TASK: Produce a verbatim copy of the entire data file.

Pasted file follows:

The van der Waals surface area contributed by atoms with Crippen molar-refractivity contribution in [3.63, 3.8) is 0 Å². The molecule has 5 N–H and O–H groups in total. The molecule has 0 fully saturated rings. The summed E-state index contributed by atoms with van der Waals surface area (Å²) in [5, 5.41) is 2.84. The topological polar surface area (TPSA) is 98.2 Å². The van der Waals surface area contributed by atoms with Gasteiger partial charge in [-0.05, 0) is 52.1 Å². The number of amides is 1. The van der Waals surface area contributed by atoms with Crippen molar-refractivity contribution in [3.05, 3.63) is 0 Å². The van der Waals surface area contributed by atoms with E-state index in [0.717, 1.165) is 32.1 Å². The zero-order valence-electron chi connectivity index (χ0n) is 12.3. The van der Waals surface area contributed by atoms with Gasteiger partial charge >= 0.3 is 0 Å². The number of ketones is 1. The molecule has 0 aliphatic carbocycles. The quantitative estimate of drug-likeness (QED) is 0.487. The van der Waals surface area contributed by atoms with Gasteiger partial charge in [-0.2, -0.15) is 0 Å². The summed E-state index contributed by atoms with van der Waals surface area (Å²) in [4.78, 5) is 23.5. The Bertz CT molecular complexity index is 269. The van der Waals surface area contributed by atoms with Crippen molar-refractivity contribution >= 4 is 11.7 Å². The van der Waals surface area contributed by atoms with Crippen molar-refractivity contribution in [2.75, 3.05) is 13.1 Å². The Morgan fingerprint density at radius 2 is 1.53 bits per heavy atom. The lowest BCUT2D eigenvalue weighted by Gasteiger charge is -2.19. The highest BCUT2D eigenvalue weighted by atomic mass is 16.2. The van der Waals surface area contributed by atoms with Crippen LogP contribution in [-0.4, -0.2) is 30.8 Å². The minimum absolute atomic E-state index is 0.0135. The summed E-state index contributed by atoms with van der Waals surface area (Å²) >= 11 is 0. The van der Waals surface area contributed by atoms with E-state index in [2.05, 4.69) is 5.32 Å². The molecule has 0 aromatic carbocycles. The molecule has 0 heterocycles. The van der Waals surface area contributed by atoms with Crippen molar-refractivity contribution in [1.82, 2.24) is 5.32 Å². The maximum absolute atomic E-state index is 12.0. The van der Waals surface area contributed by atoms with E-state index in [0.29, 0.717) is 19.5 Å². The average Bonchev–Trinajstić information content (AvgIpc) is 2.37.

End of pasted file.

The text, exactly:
The van der Waals surface area contributed by atoms with Crippen molar-refractivity contribution in [3.63, 3.8) is 0 Å². The molecule has 5 N–H and O–H groups in total. The molecule has 0 fully saturated rings. The summed E-state index contributed by atoms with van der Waals surface area (Å²) in [5, 5.41) is 2.84. The topological polar surface area (TPSA) is 98.2 Å². The van der Waals surface area contributed by atoms with Gasteiger partial charge in [-0.05, 0) is 52.1 Å². The number of amides is 1. The van der Waals surface area contributed by atoms with Crippen molar-refractivity contribution in [3.05, 3.63) is 0 Å². The van der Waals surface area contributed by atoms with E-state index in [0.717, 1.165) is 32.1 Å². The zero-order valence-electron chi connectivity index (χ0n) is 12.3. The van der Waals surface area contributed by atoms with Gasteiger partial charge >= 0.3 is 0 Å². The number of ketones is 1. The molecule has 0 aliphatic carbocycles. The quantitative estimate of drug-likeness (QED) is 0.487. The van der Waals surface area contributed by atoms with Gasteiger partial charge in [-0.2, -0.15) is 0 Å². The summed E-state index contributed by atoms with van der Waals surface area (Å²) in [4.78, 5) is 23.5. The Bertz CT molecular complexity index is 269. The van der Waals surface area contributed by atoms with Crippen molar-refractivity contribution >= 4 is 11.7 Å². The van der Waals surface area contributed by atoms with Crippen molar-refractivity contribution in [2.75, 3.05) is 13.1 Å². The Morgan fingerprint density at radius 2 is 1.53 bits per heavy atom. The lowest BCUT2D eigenvalue weighted by Gasteiger charge is -2.19. The highest BCUT2D eigenvalue weighted by atomic mass is 16.2. The van der Waals surface area contributed by atoms with Crippen LogP contribution in [-0.4, -0.2) is 30.8 Å². The minimum absolute atomic E-state index is 0.0135. The summed E-state index contributed by atoms with van der Waals surface area (Å²) >= 11 is 0. The van der Waals surface area contributed by atoms with E-state index in [2.05, 4.69) is 5.32 Å². The molecule has 0 aromatic carbocycles. The molecule has 0 heterocycles. The van der Waals surface area contributed by atoms with Crippen molar-refractivity contribution in [1.82, 2.24) is 5.32 Å². The maximum absolute atomic E-state index is 12.0. The van der Waals surface area contributed by atoms with E-state index in [0.29, 0.717) is 19.5 Å². The average Bonchev–Trinajstić information content (AvgIpc) is 2.37.